What Is Family

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Many of us at one time or another have asked ourselves the question, what is family? Does it simply mean what we do together? Is it a set of relatives who live together? Or is it more complex than that? More importantly, what is it worth to me to be part of a family? What would I pay to have it?

To answer these questions, we must take into consideration what family is and how we use it to define ourselves. It is my belief that the best definition of family is found in a classic work by Carol Rogers: She defined it as a group of people living under the same moral and social obligations. Her book defined family as a human institution founded on the common bonds of love, responsibility, and faith. Family is the most important institution in the modern world and is what allows all of us to grow and learn and enjoy each other’s company.

The above descriptions of what is family are self explanatory. However, what is more intriguing to many people is the idea that we can develop and strengthen family ties in ways that promote meaningful human relationships. In particular, I believe that family development entails allowing the love and commitment of family members to become the basis for our entire family life experience. In order to do this we must first be willing to define family.

For most of us, when we speak of family, we envision having a large family living in a large house with many different types of members. We often speak of the bond between mom and dad and their family members. We hear about grandparents and aunts and uncles and cousins. We may speak of siblings and cousins. This is essentially what we have been taught is family; however, the truth is that we are all part of more than our families.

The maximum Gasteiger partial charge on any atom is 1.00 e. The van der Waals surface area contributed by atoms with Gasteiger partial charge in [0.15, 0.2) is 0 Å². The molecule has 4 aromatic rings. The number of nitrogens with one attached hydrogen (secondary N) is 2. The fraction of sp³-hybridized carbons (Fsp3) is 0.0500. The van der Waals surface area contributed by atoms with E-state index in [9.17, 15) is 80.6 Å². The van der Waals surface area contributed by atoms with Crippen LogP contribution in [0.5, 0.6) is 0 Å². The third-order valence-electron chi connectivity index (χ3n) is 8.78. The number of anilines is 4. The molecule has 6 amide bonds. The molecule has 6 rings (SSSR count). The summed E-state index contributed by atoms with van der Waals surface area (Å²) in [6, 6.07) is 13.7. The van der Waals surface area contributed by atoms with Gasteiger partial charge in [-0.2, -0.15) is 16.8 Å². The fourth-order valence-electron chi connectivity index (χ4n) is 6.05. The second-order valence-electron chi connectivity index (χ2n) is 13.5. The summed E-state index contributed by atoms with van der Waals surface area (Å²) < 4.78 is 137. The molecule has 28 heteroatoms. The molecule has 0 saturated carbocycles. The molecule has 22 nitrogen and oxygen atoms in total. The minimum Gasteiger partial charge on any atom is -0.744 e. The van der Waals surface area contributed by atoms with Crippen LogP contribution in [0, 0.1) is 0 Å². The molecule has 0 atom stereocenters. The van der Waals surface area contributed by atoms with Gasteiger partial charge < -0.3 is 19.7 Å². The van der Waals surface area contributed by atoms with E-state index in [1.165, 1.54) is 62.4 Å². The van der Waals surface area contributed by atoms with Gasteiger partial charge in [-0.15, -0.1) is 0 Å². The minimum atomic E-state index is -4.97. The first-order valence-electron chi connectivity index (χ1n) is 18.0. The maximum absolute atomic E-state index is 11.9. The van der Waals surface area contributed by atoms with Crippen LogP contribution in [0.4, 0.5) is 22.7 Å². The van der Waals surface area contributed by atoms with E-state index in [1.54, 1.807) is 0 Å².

The fact is that we are all related to one another in more ways than we realize. As children we learned who our family members were, where they lived, what their jobs were, how they made money, and who their friends were. We learned all of this free-choice learning together. We built strong relationships with each person in our family, and we had to learn to put differences aside in order to work together as a family. This was and still remains a powerful way of learning and growing as individuals.

However, our understanding of what is a family has changed. Many of us grew up with the concept of the nuclear family; a mother, father, and their children. While these are still the norm for many families, there are also those families that have adopted a “no kids” policy. While it is true that a nuclear family has the biological children of the spouse and are related by blood, this does not mean that the children are necessarily raised by the parents.

Many people are beginning to understand that traditional family structures don’t necessarily offer the best solution when what is family learning together is important. These families include same-sex families, which face a unique set of problems that are similar to those of traditional families. These families seek support groups that include same-sex families, single parents, and gay families.

In conclusion, what is family learning? It’s important to understand how your family has developed over the years. Children do best when they are involved in meaningful activities and have access to parents who love them and care about them. It is also important to understand the role you played in the development of your family. When you take the time to learn what is family learning, you will discover that you have more positive and fulfilling experiences than if you had remained a passive observer.